A new attempt is being made to improve labelling to prevent edible food going to waste.
The waste agency Wrap says food labels use too many different terms, prompting people to throw away usable produce.
Milk labels, for instance, typically say milk keeps three days in the fridge after opening – whereas actually it can keep far longer.
Wrap says a third of the UK's 2 million tonnes of annual food waste is due to confusion over date labels.
Wrap has long been campaigning against labels that induce waste. Five years ago it persuaded firms to stop using the phrase "sell by" and replace it with "display until".
It now wants retailers to prioritise the term "best before" – suggesting clearly that the food can still be safely eaten after that date, even though it is less fresh.
BBC Food quiz (with advice from Wrap):
1. Should you keep apples in the fridge?
2. How cold should you keep your fridge?
3. Should you keep onions in the fridge?
4. Where in the fridge should you store foods that need most chilling, like meat?
5. Should you keep potatoes in the fridge?
6. Should you keep pineapple in the fridge?
7. Should you keep bread in the fridge?
For answers, see below
Judgement on the usability of food is one of the great inter-generational dividers.
Older people tend to sniff food and peer for signs of furry mould – then eat it if they haven't fallen over.
Young people brought up in the health-and-safety era typically take a more literal approach based on labels.
That is why Wrap wants to influence the labels themselves.
Wrap's Andrew Parry told BBC News: "We think food companies are often too conservative with their labelling.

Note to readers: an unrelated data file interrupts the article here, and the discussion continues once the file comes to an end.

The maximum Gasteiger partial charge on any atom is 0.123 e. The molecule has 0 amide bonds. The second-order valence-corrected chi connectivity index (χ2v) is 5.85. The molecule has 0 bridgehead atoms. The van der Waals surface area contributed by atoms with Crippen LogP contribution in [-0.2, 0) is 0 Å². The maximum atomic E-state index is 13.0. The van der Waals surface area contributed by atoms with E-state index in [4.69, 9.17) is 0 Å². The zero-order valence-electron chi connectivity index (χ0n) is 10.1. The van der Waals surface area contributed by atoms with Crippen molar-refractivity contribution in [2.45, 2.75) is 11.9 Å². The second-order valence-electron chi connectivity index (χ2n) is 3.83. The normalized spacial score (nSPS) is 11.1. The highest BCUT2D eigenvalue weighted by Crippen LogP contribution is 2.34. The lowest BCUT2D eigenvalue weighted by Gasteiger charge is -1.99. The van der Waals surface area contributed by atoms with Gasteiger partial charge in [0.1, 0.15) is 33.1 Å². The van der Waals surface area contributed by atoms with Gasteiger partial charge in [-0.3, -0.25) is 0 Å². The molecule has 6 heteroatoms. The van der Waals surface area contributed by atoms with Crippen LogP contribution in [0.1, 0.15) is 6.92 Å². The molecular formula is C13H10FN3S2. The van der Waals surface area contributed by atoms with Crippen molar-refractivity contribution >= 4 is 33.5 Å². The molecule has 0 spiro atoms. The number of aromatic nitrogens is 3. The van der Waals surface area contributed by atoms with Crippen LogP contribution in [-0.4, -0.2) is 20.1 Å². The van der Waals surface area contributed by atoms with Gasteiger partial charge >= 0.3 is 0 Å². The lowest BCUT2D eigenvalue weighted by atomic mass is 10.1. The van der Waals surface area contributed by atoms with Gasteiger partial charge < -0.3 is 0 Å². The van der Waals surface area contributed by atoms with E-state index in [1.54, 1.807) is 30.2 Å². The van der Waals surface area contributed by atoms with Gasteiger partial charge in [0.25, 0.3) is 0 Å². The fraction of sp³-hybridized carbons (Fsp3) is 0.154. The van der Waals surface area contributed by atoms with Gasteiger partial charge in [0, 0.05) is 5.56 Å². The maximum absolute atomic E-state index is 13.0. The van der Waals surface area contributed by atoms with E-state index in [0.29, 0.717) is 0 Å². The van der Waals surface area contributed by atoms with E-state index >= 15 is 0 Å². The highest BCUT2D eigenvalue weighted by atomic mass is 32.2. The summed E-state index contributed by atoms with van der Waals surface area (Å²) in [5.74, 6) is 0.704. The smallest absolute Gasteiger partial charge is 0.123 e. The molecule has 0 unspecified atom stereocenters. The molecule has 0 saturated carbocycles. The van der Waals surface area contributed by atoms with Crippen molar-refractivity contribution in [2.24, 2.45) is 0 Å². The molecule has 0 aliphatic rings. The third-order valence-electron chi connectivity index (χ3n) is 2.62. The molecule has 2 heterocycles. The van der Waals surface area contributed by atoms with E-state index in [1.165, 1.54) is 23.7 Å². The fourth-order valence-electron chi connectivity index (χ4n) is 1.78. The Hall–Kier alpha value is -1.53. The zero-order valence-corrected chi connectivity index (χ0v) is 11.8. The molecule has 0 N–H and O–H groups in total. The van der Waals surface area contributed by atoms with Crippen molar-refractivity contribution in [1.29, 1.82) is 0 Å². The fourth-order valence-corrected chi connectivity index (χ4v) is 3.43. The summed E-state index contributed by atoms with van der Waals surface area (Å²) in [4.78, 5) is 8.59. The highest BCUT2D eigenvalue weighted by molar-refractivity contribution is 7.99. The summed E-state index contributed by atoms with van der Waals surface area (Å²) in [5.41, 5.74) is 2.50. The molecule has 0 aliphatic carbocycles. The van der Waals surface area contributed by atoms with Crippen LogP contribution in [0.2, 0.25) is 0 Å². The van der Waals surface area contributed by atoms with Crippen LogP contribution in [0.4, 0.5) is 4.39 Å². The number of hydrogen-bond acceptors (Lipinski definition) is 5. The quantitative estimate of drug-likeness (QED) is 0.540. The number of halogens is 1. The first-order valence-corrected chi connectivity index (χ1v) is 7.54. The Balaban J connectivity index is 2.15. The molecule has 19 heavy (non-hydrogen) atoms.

"Obviously we don't want people getting listeria (which you can't smell) but we don't want people throwing away edible food either.
"We think people need much clearer consistent advice on, say, which foods need chilling, and at what temperature."
Wrap wants firms to include a little blue fridge icon to inform people what needs to be kept in the fridge.
It also wants people to ensure their fridges are at 5C or less which maximises storage time.
A survey showed that 30% of households had their fridges set much warmer.
Food waste is no longer just a question of household budgets.
Wasting food increases the demand for more agriculture on forest land, which in turn depletes wildlife. It also increases greenhouse gases.
The government is backing the Wrap initiative.
Environment minister Therese Coffey said: "We know that confusing labels can contribute to food waste by suggesting that edible items need to be thrown away sooner than is necessary.
"This new guidance will make packaging much clearer for consumers, saving them money and reducing waste."
Wrap say changes to products, packaging and labelling made in response to earlier recommendations avoided nearly 150,000 tonnes of food being wasted in 2015, saving families an estimated £400m.
1. Yes, they last far longer. Take them out the night before if you don't like chilled apple. Most waste food is from the fruit bowl
2. 5C or less
3. No, they go soggy
4. The bottom – cool air sinks
5. No – it turns the starch into sugar so you're left with sweet, gritty spuds
6. Yes and no. Yes to cut pineapple. No to whole pineapple – it turns brown
7. Probably not. Cold delays it going mouldy, but makes it stale quicker. This doesn't apply if you always make toast.